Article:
At Bancroft, we passed by the old Central Ontario Railway Station. Passenger service ended in the 1950s, while the tracks were torn up in the 1980s. The station was preserved and is now a local museum. In front, a dozen citizens took part in a local climate strike that took place across Canada, part of the Global Week for Future. It was nice to see residents take part, even in small town Ontario.

IMG_4406-001.JPGClimate strikers in Bancroft. The former railway station stands behind

At Pembroke, I had several hours before the Ontario Northland bus departed for Ottawa. While Pembroke’s downtown core could use some TLC, it has great bones and a great collection of heritage buildings, including a late Victorian post office, its late Art Moderne replacement, the historic Renfrew County courthouse, solid commercial blocks, and a fascinating library.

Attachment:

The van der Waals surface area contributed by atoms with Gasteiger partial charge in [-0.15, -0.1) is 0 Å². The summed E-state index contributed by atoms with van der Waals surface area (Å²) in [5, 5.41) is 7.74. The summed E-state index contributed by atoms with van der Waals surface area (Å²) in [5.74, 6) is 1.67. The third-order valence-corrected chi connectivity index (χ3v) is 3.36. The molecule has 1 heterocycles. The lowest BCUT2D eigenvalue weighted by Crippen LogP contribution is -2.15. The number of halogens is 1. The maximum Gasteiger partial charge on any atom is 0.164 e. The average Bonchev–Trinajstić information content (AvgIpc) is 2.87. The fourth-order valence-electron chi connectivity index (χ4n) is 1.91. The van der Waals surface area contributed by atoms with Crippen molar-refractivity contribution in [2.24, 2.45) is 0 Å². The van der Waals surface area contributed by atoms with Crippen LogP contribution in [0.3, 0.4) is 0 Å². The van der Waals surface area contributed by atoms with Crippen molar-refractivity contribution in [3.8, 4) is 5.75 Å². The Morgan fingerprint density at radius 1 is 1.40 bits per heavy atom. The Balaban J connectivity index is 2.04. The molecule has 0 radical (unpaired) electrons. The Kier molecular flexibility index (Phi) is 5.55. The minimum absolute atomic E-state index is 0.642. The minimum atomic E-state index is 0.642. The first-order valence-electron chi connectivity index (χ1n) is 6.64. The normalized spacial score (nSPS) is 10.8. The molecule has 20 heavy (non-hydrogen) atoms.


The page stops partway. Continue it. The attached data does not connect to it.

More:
IMG_4455-001Downtown Pembroke

IMG_4478-001.JPGIMG_4420-002.JPGPembroke’s post offices. The 1888 building, designed by Thomas Fuller, is now City Hall. The 1950s replacement, on the left, still houses Canada Post. 

Pembroke’s public library is especially unique, as it looks like it could have been designed by Frank Lloyd Wright. Built in 1914, it was designed by Francis Conroy Sullivan, a Canadian-born architect who studied under Wright in Chicago before establishing his firm in Ottawa. Expansions and renovations have remained faithful to the Prairie Style architecture.

IMG_4475-001Entrance to the Pembroke Public Library

IMG_4472-001.JPGLibrary interior

Though Pembroke was served by three different railways — the Canadian Pacific transcontinental mainline, a branch of the Canada Atlantic that operated between Montreal and Parry Sound, and the Canadian Northern — all tracks were removed by 2013, when Canadian National ripped up the Beachburg Subdivision. None of the station buildings survive, but the abandoned rights-of-way are still intact. At the west end of town, a long trestle now carries a snowmobile trail where the CN mainline once crossed the Indian River.